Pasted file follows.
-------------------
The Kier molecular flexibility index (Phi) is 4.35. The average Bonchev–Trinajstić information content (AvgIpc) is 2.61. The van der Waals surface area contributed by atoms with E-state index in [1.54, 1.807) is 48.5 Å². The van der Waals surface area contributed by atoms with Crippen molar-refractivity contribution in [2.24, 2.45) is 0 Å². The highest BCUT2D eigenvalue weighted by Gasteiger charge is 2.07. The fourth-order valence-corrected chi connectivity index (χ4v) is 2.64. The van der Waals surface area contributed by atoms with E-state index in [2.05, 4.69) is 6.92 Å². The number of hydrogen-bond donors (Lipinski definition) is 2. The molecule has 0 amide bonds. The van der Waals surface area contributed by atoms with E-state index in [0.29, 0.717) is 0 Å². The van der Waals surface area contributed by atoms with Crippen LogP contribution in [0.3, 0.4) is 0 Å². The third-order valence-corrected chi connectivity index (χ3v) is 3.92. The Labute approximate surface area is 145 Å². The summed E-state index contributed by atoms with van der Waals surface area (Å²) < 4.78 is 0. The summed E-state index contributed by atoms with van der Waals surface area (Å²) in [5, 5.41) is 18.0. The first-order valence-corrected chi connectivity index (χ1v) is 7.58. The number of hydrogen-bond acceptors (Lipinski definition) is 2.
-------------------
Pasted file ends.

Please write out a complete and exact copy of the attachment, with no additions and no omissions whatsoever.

The Kier molecular flexibility index (Phi) is 4.35. The average Bonchev–Trinajstić information content (AvgIpc) is 2.61. The van der Waals surface area contributed by atoms with E-state index in [1.54, 1.807) is 48.5 Å². The van der Waals surface area contributed by atoms with Crippen molar-refractivity contribution in [2.24, 2.45) is 0 Å². The highest BCUT2D eigenvalue weighted by Gasteiger charge is 2.07. The fourth-order valence-corrected chi connectivity index (χ4v) is 2.64. The van der Waals surface area contributed by atoms with E-state index in [2.05, 4.69) is 6.92 Å². The number of hydrogen-bond donors (Lipinski definition) is 2. The molecule has 0 amide bonds. The van der Waals surface area contributed by atoms with E-state index in [0.29, 0.717) is 0 Å². The van der Waals surface area contributed by atoms with Crippen LogP contribution in [0.3, 0.4) is 0 Å². The third-order valence-corrected chi connectivity index (χ3v) is 3.92. The Labute approximate surface area is 145 Å². The summed E-state index contributed by atoms with van der Waals surface area (Å²) < 4.78 is 0. The summed E-state index contributed by atoms with van der Waals surface area (Å²) in [5, 5.41) is 18.0. The first-order valence-corrected chi connectivity index (χ1v) is 7.58. The number of hydrogen-bond acceptors (Lipinski definition) is 2.